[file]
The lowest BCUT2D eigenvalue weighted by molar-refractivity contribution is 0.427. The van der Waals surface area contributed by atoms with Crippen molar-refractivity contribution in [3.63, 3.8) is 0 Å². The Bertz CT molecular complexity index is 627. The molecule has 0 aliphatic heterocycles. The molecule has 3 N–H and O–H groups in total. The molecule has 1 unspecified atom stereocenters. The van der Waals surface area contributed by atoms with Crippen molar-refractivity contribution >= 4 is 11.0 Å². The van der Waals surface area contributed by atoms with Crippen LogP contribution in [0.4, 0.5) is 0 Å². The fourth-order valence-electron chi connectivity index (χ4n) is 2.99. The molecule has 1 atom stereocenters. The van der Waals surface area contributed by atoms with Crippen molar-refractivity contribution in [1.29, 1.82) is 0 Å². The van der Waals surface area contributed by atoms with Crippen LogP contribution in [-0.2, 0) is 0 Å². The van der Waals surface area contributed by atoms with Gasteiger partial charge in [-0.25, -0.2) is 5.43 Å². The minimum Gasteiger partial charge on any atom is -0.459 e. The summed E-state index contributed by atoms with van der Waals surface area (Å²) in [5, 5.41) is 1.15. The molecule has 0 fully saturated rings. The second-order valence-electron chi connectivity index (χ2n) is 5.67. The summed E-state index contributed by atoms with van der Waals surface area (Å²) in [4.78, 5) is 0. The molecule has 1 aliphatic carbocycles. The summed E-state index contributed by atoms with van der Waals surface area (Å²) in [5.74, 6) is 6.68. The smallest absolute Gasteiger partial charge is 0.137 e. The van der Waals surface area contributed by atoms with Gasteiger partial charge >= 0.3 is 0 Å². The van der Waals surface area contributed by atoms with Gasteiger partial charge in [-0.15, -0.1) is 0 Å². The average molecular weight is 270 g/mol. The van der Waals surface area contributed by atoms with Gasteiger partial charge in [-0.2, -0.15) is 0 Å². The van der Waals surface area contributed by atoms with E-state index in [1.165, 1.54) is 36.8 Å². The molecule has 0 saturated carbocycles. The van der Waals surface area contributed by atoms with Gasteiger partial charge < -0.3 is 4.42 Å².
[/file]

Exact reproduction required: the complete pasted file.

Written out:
The lowest BCUT2D eigenvalue weighted by molar-refractivity contribution is 0.427. The van der Waals surface area contributed by atoms with Crippen molar-refractivity contribution in [3.63, 3.8) is 0 Å². The Bertz CT molecular complexity index is 627. The molecule has 0 aliphatic heterocycles. The molecule has 3 N–H and O–H groups in total. The molecule has 1 unspecified atom stereocenters. The van der Waals surface area contributed by atoms with Crippen molar-refractivity contribution >= 4 is 11.0 Å². The van der Waals surface area contributed by atoms with Crippen LogP contribution in [0.4, 0.5) is 0 Å². The fourth-order valence-electron chi connectivity index (χ4n) is 2.99. The molecule has 1 atom stereocenters. The van der Waals surface area contributed by atoms with Crippen molar-refractivity contribution in [1.29, 1.82) is 0 Å². The van der Waals surface area contributed by atoms with Crippen LogP contribution in [-0.2, 0) is 0 Å². The van der Waals surface area contributed by atoms with Gasteiger partial charge in [-0.25, -0.2) is 5.43 Å². The minimum Gasteiger partial charge on any atom is -0.459 e. The summed E-state index contributed by atoms with van der Waals surface area (Å²) in [5, 5.41) is 1.15. The molecule has 0 fully saturated rings. The second-order valence-electron chi connectivity index (χ2n) is 5.67. The summed E-state index contributed by atoms with van der Waals surface area (Å²) in [4.78, 5) is 0. The molecule has 1 aliphatic carbocycles. The summed E-state index contributed by atoms with van der Waals surface area (Å²) in [5.74, 6) is 6.68. The smallest absolute Gasteiger partial charge is 0.137 e. The van der Waals surface area contributed by atoms with Gasteiger partial charge >= 0.3 is 0 Å². The van der Waals surface area contributed by atoms with Gasteiger partial charge in [-0.15, -0.1) is 0 Å². The average molecular weight is 270 g/mol. The van der Waals surface area contributed by atoms with Gasteiger partial charge in [-0.2, -0.15) is 0 Å². The van der Waals surface area contributed by atoms with E-state index in [1.165, 1.54) is 36.8 Å². The molecule has 0 saturated carbocycles. The van der Waals surface area contributed by atoms with Gasteiger partial charge < -0.3 is 4.42 Å².